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Fw: pynchon-l-digest V2 #3604 Pale Fire
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Subject: pynchon-l-digest V2 #3604


>
> pynchon-l-digest Tuesday, October 14 2003 Volume 02 : Number
3604
>
>
>
> Re: NPPF: Notes Line 286
> Re: NPPF: Notes Line 286
> Re: NPPF: Notes Line 286
> Re: VLVL 98-103
> Re: NPPF: Notes Line 286
> RE: NPPF: Notes Line 286
> Re: VLVL 98-103
> NPPF: Some Notes for p. 171-174
> RE: NPPF: Notes Line 286
> RE: NPPF: Summary Line 286
> RE: NPPF: Notes Line 286
> RE: NPPF: Summary Line 347
> RE: NPPF: Summary Line 347
> On Belief
> RE: NPPF: Notes Line 286
> NPPF: Humming as You Pack
> VLVL(7) Vocabulary
> DeLillo in New Yorker
> Re: TRP on The Simpsons
>
> ----------------------------------------------------------------------
>
> Date: Tue, 14 Oct 2003 13:56:41 +0300 (EEST)
> From: Heikki Raudaskoski <hraudask@sun3.oulu.fi>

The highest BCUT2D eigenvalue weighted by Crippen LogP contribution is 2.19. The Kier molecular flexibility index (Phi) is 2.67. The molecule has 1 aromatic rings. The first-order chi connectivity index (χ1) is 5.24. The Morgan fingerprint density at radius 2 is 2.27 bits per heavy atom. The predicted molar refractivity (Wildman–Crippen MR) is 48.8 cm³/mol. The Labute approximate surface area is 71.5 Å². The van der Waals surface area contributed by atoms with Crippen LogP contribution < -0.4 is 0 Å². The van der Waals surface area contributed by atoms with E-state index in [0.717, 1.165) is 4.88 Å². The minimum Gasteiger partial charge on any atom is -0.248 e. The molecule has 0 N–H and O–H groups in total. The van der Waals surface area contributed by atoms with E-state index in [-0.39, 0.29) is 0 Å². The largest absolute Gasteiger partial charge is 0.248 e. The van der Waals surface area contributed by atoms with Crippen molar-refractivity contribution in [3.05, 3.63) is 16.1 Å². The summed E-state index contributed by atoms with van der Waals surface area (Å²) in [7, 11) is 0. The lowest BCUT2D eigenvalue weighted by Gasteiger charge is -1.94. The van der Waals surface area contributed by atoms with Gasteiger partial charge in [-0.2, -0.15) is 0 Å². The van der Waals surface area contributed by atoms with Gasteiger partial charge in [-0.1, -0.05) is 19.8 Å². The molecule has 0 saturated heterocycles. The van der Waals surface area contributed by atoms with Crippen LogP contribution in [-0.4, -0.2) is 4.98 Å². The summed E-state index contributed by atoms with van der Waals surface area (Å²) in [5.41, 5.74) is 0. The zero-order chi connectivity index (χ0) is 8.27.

> Subject: Re: NPPF: Notes Line 286
>
> Well, there is a tomb in Virgil's fifth eclogue, that much
> is true, but you cannot find the words "et in Arcadia ego"
> anywhere in the poem. The shepherd Mopsus sings to shepherd
> Menalcas in #5, lamenting Daphnis's death:
> ........................
> From the Gutenberg site [translator not announced):
>
> 'Now, O ye shepherds, strew the ground with leaves,
> And o'er the fountains draw a shady veil-
> So Daphnis to his memory bids be done-
> And rear a tomb, and write thereon this verse:
> 'I, Daphnis in the woods, from hence in fame
> Am to the stars exalted, guardian once
> Of a fair flock, myself more fair than they.'
> ftp://sailor.gutenberg.org/pub/gutenberg/etext95/bucoe10.txt
> .........................
> Originally:
>
> Spargite humum foliis, inducite fontibus umbras,
> pastores, mandat fieri sibi talia Daphnis;
> et tumulum facite, et tumulo superaddite carmen:
> DAPHNIS EGO IN SILVIS HINC VSQUE AD SIDERA NOTVS
> FORMONSI PECORIS CVSTOS FORMONSIOR IPSE.